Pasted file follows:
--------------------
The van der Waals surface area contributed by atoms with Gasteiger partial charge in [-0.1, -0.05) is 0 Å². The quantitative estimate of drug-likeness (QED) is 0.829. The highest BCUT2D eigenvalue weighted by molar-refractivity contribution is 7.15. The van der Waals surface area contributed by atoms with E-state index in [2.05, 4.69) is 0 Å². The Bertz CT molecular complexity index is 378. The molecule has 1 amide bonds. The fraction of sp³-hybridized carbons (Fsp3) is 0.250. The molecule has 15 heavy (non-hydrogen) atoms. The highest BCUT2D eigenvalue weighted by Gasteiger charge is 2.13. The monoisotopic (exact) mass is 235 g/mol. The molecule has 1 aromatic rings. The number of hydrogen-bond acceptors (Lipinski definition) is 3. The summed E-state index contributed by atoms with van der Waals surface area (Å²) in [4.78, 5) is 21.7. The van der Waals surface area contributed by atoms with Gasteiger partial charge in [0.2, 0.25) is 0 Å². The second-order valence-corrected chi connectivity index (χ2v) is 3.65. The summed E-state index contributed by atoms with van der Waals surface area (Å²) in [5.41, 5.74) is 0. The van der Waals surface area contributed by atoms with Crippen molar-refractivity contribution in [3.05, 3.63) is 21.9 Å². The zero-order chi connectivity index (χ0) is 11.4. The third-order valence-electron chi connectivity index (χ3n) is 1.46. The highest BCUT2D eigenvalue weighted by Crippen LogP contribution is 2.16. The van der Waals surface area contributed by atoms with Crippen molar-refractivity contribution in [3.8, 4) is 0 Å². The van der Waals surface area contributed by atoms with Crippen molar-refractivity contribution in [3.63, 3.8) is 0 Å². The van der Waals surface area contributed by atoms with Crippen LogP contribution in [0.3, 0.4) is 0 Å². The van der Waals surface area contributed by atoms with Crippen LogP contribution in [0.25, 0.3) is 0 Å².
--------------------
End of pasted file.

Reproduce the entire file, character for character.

The van der Waals surface area contributed by atoms with Gasteiger partial charge in [-0.1, -0.05) is 0 Å². The quantitative estimate of drug-likeness (QED) is 0.829. The highest BCUT2D eigenvalue weighted by molar-refractivity contribution is 7.15. The van der Waals surface area contributed by atoms with E-state index in [2.05, 4.69) is 0 Å². The Bertz CT molecular complexity index is 378. The molecule has 1 amide bonds. The fraction of sp³-hybridized carbons (Fsp3) is 0.250. The molecule has 15 heavy (non-hydrogen) atoms. The highest BCUT2D eigenvalue weighted by Gasteiger charge is 2.13. The monoisotopic (exact) mass is 235 g/mol. The molecule has 1 aromatic rings. The number of hydrogen-bond acceptors (Lipinski definition) is 3. The summed E-state index contributed by atoms with van der Waals surface area (Å²) in [4.78, 5) is 21.7. The van der Waals surface area contributed by atoms with Gasteiger partial charge in [0.2, 0.25) is 0 Å². The second-order valence-corrected chi connectivity index (χ2v) is 3.65. The summed E-state index contributed by atoms with van der Waals surface area (Å²) in [5.41, 5.74) is 0. The van der Waals surface area contributed by atoms with Crippen molar-refractivity contribution in [3.05, 3.63) is 21.9 Å². The zero-order chi connectivity index (χ0) is 11.4. The third-order valence-electron chi connectivity index (χ3n) is 1.46. The highest BCUT2D eigenvalue weighted by Crippen LogP contribution is 2.16. The van der Waals surface area contributed by atoms with Crippen molar-refractivity contribution in [3.8, 4) is 0 Å². The van der Waals surface area contributed by atoms with Crippen molar-refractivity contribution in [3.63, 3.8) is 0 Å². The van der Waals surface area contributed by atoms with Crippen LogP contribution in [0.3, 0.4) is 0 Å². The van der Waals surface area contributed by atoms with Crippen LogP contribution in [0.25, 0.3) is 0 Å².